Twenty police officers in partial riot gear arrived at the Bank of America as the protestors were leaving. Police grabbed Swenson as the protestors were leaving the site.

A spokes-zombie for Portland Rising Tide, David Osborn, stated, “The connections between Bank of America, coal and climate change are too strong to ignore and too devastating to our future to not act against. We call for the immediate release of Tim Swenson and for Bank of America, the true criminal, to be held to account for its actions.”

Currently, the cities of Longview and Cherry Point, Washington, are facing proposals to export up to 140 million tons of coal annually. Six other ports across the Northwest are in talks with coal export companies. If constructed, the export terminals will bring up to 26 mile-long trains through the Columbia River gorge, releasing 500 pounds of coal dust per car.  Bank of America is the highest lender to coal companies across the nation. Portland Rising Tide says they will continue to oppose any coal export terminals in the Northwest and other destructive fossil fuel projects.

For more images from the zombie march, and info about Portland Rising Tide, click here

Take Back the Land: Direct action for the Earth should start at home…

14 May

Preferably a liberated home.

By Panagioti Tsolkas, Earth First! Journal

While Earth First! is most commonly associated with the direct action to defend of the wild from corporations and governments, the fight to liberate urban land (often from those same corporations and governments) is not to be dismissed. In fact, there is a case to be made that changing the way we view the immediate land we live on is a first and necessary step towards redefining our relationship to the living world around us. And if we are aiming to turn this whole ecocidal system on its head—as we must—then we would do well to pay close attention to the foreclosure crisis that is poised to implode industrial capitalism here in the US.

In this light, the group Take Back the Land is biocentric and deeply ecological at its core.

This case was made at this years Earth First! Winter Rendezvous at a workshop lead by co-founder of that group, Max Rameau. As powerful as his words were, action always speaks louder:

May 9, 2011: Take Back the Land- Rochester liberates home, moves Lennon back into house
By: Max Rameau (originally posted here.)

Catherine Lennon and Ryan AcuffCatherine Lennon, the Rochester, NY grandmother who was evicted from her home by a SWAT team , has been moved back into her home on Monday May 9, 2011 by Take Back the Land- Rochester.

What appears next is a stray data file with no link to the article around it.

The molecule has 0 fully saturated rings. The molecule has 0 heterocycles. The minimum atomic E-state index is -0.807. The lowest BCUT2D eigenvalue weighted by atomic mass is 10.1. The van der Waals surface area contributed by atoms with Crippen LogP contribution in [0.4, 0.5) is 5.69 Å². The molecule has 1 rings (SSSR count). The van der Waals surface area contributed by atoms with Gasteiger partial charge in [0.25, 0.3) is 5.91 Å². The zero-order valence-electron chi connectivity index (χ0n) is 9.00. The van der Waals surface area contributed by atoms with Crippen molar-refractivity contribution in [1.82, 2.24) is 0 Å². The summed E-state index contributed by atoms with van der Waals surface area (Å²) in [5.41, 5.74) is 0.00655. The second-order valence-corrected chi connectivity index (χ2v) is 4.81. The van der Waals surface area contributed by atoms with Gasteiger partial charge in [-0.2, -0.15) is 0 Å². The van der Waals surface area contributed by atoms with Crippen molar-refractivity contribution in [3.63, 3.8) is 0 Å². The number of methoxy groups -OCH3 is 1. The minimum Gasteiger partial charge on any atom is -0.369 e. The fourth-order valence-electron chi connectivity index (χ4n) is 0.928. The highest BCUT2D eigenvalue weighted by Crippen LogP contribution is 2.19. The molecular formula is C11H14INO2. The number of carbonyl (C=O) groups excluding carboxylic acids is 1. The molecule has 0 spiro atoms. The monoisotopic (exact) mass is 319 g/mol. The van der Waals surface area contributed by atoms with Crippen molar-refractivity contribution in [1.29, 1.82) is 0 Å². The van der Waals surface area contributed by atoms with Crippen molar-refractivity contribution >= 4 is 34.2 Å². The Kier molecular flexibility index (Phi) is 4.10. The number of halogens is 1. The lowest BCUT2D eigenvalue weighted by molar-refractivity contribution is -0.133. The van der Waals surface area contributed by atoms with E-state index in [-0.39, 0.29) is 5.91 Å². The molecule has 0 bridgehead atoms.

After her husband died of cancer in 2008, the Lennon family fell behind on her mortgage.  Attempts to renegotiate the mortgage were stonewalled by Fannie Mae, Catherine Lennon made local and national news by defending her home from eviction for two weeks with help from neighbors and Take Back the Land- Rochester. While Fannie Mae refused to help Catherine Lennon, they gladly accepted over $90 billion in taxpayer bailout money through the TARP program.

On March 28, 2011, Rochester police executed the eviction with 2 dozen or so police and by arresting seven people, including a 70 year old neighbor still in her pajamas. Charges against those arrested are being dropped in exchange for 8 hours of community service. The Lennon-Griffin family of 11 has been dispersed with grandchildren living with friends and family and Catherine living in a local Motel.

After the eviction, Lennon was called the ‘Rosa Parks of the foreclosure crisis‘ for her heroic stand against the bank. Offers of assistance came from US Representative Louise Slaughter (NY-28), Senator Kirsten Gillabrand and Senator Chuck Schumer. Negotiations with Fannie Mae broke down after they made bad faith demands.

“We believe it is immoral for Fannie Mae to leave another home vacant in our community,” argued Ryan Acuff of Take Back the Land- Rochester, “while Catherine Lennon depletes her life savings staying in a motel. We must show at least as much mercy towards Catherine Lennon as we have towards Bank of America, Citibank and Fannie Mae.”

Police have not intervened thus far. Here is local media coverage: Democrat and Chronicle Article    Channel 8 News Rochester The New York Daily Record

For previous coverage of Take Back the Land in the Earth First! Journal, check out the following article:

Taking It Back in Miami By Max Rameau, and Miami’s Take Back the Land: Superbowl Week of Action By jhon luna, both published in 2007.

Activists with the Everglades Earth First! group even made a cameo in this video clip below (see if you can spot them!)